In Richardson v. State, 215 Ala. 318, III So. 204, the court held that it was essential in order to sustain a conviction that the offense must have been committed before the prosecution was begun and held that the affidavit instituting the prosecution is the best evidence of the date when the prosecution commenced. The court said in that case, "In the nature of the case, the prosecution must pertain to offenses committed before the affidavit is made."
In McWilliams v. State, 80 Tex.Crim. Rep. 116, the court said, "The case will be reversed for the following reason: The affidavit charging the offense was made and filed on the 24th of the month. The evidence for the State, there being none for the defendant on this question, shows that the offense was committed on the 29th of the same month, or five days after the filing of the complaint. The information, of course, follows the allegations of the complaint. A citizen can not be convicted of an offense until the evidence shows that the offense was committed as charged. It would not do to hold that an offense committed five days after the complaint is filed could be sustained. Under our law a citizen can not be convicted for future but for past offenses."
In Brown v. City of Tuscaloosa, 196 Ala. 474, 477, the court said "But in every case the crime proved must antedate the charge upon which the defendant is being tried; otherwise not only is there a fatal variance, but also a complete absence of jurisdiction of the particular offense. In such a case evidence of the later offense is not admissible and there can be no lawful conviction thereof."
Although most of these authorities were cited in the brief of the defendant in the present case, the State in its brief has cited no case holding to the contrary. In our own research we have found no such case. The State attempts to distinguish those cases on the basis that they all involve cases where the proof showed that the offense was committed on a later date. The State argues that since the information charged that the defendant possessed narcotics on October I, and the proof showed that he did possess them on the date, the conviction should be sustained. We are not pursuaded by this argument. According to this argument the conviction is valid because the defendant arrived in Chicago on the afternoon of the 1st, but would not have been valid if he had arrived a few minutes past midnight, even though on both occasions he did not come into the State of Illinois until after the information was filed. We are unable to perceive any rational basis for such a distinction. The test to be applied is not whether the offense took place on a date subsequent to the date alleged in the indictment or information, but rather whether the offense took place any time after the indictment or information.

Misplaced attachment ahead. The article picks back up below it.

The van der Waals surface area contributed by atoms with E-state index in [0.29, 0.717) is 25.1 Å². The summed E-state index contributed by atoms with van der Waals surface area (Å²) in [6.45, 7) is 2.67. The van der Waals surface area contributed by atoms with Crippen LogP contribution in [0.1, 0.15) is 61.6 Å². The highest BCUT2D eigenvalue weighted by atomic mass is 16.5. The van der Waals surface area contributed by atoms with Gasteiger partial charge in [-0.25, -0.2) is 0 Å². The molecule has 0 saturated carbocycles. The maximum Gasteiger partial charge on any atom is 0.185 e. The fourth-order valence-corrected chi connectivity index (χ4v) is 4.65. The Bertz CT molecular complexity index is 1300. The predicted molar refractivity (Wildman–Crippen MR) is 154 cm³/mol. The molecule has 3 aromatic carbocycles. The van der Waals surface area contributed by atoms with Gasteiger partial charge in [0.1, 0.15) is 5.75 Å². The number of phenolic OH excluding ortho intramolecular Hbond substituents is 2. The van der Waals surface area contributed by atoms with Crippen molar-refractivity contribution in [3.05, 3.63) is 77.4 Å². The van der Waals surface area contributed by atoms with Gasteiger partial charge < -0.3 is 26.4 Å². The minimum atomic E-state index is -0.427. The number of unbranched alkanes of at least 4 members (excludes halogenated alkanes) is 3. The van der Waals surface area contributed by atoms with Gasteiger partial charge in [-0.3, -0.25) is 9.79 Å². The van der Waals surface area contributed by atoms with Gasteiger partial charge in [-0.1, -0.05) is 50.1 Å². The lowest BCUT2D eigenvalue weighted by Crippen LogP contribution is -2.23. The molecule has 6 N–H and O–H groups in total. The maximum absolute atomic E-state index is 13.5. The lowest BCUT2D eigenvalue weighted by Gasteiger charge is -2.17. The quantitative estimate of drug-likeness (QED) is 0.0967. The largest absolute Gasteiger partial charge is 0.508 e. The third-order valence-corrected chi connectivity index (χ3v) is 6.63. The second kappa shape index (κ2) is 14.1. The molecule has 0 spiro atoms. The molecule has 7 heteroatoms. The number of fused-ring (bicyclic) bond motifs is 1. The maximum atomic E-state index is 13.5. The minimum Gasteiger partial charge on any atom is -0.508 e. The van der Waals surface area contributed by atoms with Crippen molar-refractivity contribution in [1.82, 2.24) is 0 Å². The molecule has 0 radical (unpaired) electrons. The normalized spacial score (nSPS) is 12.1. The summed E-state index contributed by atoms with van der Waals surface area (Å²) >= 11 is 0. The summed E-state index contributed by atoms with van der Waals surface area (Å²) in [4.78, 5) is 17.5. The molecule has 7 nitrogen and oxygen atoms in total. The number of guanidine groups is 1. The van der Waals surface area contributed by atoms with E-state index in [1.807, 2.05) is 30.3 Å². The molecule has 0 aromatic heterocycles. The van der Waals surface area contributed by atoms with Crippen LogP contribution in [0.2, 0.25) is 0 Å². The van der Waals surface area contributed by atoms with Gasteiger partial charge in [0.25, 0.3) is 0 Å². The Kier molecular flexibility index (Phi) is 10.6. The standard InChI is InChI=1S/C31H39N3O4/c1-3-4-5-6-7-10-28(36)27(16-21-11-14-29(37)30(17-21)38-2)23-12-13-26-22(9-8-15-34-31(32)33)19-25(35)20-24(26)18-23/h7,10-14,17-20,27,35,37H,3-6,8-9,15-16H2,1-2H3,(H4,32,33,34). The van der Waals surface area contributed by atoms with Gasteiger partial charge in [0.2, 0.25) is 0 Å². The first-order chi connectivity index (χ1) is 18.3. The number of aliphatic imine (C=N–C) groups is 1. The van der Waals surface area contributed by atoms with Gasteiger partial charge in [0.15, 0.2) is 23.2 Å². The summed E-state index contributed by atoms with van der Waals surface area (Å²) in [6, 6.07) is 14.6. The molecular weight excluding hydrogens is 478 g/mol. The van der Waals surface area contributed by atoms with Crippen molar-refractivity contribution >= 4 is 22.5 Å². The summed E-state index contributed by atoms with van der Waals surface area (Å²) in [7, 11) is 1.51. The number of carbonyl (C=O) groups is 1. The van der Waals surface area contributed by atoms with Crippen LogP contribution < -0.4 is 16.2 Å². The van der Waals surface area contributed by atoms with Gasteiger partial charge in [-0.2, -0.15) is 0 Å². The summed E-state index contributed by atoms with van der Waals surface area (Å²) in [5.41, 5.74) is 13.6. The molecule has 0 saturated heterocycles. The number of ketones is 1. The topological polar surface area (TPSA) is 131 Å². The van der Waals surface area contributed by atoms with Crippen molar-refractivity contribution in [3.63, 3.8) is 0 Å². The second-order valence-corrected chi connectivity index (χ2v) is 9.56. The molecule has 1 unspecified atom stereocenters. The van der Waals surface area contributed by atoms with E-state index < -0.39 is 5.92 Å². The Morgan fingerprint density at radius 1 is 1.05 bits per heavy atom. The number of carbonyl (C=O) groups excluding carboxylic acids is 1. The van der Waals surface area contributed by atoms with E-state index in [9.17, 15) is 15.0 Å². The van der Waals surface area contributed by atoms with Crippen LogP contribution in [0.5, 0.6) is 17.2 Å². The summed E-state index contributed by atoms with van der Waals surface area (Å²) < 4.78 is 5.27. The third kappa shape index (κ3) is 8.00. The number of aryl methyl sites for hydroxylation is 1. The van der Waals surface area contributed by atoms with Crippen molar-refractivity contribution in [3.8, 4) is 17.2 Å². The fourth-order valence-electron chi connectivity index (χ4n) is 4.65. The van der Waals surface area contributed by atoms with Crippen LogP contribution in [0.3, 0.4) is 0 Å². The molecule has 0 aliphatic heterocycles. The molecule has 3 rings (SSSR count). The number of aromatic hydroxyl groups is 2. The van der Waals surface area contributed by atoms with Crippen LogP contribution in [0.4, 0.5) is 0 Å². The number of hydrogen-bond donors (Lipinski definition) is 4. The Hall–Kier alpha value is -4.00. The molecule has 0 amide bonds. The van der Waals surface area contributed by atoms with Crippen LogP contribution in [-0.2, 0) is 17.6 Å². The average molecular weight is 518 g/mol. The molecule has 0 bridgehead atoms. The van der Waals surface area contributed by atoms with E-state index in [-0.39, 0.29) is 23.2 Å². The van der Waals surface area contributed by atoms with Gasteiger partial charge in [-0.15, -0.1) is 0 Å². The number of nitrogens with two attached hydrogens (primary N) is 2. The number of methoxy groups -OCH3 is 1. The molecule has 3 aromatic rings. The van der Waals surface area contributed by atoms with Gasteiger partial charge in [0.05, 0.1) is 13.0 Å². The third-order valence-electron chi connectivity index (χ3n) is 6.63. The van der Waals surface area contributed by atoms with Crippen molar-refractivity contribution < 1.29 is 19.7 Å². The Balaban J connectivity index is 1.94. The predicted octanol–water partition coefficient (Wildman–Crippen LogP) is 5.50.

The State also contends that it is improper to go behind the indictment or information to determine whether there was sufficient evidence to cause the return of the indictment or information. This proposition finds support in our holding in People v. Jones, 19 Ill.2d 37. However, the inquiry in the present case was not directed toward ascertaining whether the evidence presented to the municipal court was sufficient to warrant the filing of an information and the issuance of a warrant but rather was to determine the time the information was filed and the warrant was issued. As stated by the Alabama Court in the Richardson case, the affidavit instituting the prosecution is the best evidence of the time when the prosecution was commenced. Inquiry into that issue is not precluded by our holding in the Jones case.
Since the undisputed evidence shows that the conviction in this case was obtained under an information which was filed prior to the time any offense was committed, the judgment of conviction must be reversed.